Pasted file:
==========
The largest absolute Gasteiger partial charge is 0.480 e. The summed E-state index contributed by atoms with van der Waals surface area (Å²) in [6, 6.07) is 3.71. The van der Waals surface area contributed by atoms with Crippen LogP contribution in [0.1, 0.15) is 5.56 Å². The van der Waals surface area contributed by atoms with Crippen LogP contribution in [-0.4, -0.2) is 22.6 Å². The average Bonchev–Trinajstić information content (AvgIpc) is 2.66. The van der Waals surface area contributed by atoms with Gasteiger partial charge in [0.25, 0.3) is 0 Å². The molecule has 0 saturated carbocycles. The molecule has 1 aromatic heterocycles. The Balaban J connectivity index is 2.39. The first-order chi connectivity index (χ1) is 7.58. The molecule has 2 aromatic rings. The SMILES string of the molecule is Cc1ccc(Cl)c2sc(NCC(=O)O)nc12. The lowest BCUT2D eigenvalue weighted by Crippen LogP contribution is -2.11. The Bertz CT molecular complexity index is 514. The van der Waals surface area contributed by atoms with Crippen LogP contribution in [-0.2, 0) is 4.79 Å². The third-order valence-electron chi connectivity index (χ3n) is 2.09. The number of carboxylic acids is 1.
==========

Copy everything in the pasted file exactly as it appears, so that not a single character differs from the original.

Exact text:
The largest absolute Gasteiger partial charge is 0.480 e. The summed E-state index contributed by atoms with van der Waals surface area (Å²) in [6, 6.07) is 3.71. The van der Waals surface area contributed by atoms with Crippen LogP contribution in [0.1, 0.15) is 5.56 Å². The van der Waals surface area contributed by atoms with Crippen LogP contribution in [-0.4, -0.2) is 22.6 Å². The average Bonchev–Trinajstić information content (AvgIpc) is 2.66. The van der Waals surface area contributed by atoms with Gasteiger partial charge in [0.25, 0.3) is 0 Å². The molecule has 0 saturated carbocycles. The molecule has 1 aromatic heterocycles. The Balaban J connectivity index is 2.39. The first-order chi connectivity index (χ1) is 7.58. The molecule has 2 aromatic rings. The SMILES string of the molecule is Cc1ccc(Cl)c2sc(NCC(=O)O)nc12. The lowest BCUT2D eigenvalue weighted by Crippen LogP contribution is -2.11. The Bertz CT molecular complexity index is 514. The van der Waals surface area contributed by atoms with Crippen LogP contribution in [-0.2, 0) is 4.79 Å². The third-order valence-electron chi connectivity index (χ3n) is 2.09. The number of carboxylic acids is 1.